Three Ideas on the Future of the HRBP Model

Hosted by: GE

One of the most highly debated topics in the HR market currently is the necessity of the HR Business Partner and how they will help mold the future of our organizations. From the looks of the fully-packed room at GE’s offices the other week, this is still a topic that requires a lot of development here in Japan. In attendance were the HR leaders of companies such as AIG, Bayer, Bristol-Myers Squibb, CSL Behring, Dassault Systemes, DHL, Maersk, Merck, Nissan, Tesla, Twitter and many others.
Our co-host of the evening, Rina Sakuraba, HR Leader of GE Healthcare Japan, stated that the purpose of the roundtable was to springboard discussion on the creation of a set of criteria that define the true meaning of what an HRBP is and to design a robust curriculum for the HR community to utilize in order to build Business Partner talent successfully across industries. ChapmanCG has partnered with GE to further support this initiative and bring the HR community closer to improve the capabilities of HR professionals in this market, as well as globally. To facilitate the conversation and understand everyone’s stance and mindset towards HRBPs, we proposed three simple questions:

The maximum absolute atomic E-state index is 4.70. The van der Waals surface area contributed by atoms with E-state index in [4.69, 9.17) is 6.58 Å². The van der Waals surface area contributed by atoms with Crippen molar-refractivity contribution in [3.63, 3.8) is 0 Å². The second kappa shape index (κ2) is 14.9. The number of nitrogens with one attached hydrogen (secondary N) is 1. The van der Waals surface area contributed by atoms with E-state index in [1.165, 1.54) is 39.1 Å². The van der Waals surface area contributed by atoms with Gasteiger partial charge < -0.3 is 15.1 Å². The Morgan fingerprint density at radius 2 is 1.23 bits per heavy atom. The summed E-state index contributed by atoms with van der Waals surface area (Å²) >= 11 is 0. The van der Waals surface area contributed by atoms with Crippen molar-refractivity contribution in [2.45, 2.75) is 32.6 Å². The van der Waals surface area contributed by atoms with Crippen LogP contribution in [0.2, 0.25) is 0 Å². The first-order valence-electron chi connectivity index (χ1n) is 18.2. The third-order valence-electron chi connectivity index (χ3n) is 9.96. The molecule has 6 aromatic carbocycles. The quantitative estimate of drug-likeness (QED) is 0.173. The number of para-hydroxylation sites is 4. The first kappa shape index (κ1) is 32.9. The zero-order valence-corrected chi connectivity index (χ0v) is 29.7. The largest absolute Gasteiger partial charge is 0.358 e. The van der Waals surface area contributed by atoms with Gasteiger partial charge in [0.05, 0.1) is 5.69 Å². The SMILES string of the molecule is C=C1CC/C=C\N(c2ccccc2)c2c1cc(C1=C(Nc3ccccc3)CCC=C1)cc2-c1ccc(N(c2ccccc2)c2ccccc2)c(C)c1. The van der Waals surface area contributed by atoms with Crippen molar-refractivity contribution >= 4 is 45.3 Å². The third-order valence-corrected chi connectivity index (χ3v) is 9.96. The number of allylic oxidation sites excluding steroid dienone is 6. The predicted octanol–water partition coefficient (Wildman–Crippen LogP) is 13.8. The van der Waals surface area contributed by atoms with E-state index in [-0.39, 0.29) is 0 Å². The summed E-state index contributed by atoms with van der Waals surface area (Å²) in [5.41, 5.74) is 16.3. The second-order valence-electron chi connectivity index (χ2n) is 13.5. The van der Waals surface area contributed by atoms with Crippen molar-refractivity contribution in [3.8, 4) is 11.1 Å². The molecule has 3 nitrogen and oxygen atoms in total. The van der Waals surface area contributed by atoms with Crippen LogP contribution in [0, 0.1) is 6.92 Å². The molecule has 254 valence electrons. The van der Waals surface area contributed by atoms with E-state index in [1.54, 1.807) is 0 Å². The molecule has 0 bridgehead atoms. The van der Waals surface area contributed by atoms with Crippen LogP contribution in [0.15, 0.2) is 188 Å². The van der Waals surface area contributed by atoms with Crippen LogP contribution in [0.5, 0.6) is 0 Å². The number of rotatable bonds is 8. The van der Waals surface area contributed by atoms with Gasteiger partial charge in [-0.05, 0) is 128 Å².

What skills should an HR Business Partner possess?

We quickly found that most participants created a shopping list of traits and, essentially, looked at an HRBP as a modern-day HR “Superhero”, able to solve any issue the business had in a single bound. Take what you may from the list below; however, understand these are all ideals and not a fair representation of what a mere mortal can actually provide. Some of the desired traits included:
Learning Agility & Situational Intelligence The ability to keep up with the rapid changes to a business and industry while reading between the lines in various situations and contexts within the organization.
A “Global Mindset” Cultural sensitivity and the ability to approach, interact with, and bridge employees of different cultures.
Change Agent Be able to leverage business-side experience, HR analytics, and financial know-how to be a trusted advisor in order to shape the culture of the organization.
…and the list goes on and on. But as you can tell from the above, it is a tall order.

What should an HRBP curriculum look like?

Many great and creative ideas were discussed on this topic in hopes of finding some commonality in what organizations would (ideally) be willing to provide to get the best HRBPs in the market. While the conversation once again took the approach of making certain this person was well-rounded at just about everything, the key ideas discussed were:
Fundamental HR knowledge Improving weaknesses, going back to basics, and insuring each HRBP has a solid, well-rounded understanding of all HR disciplines.
Soft-skill capabilities Leadership coaching, context-building and situational intelligence training, crisis management training for those very difficult to solve problems.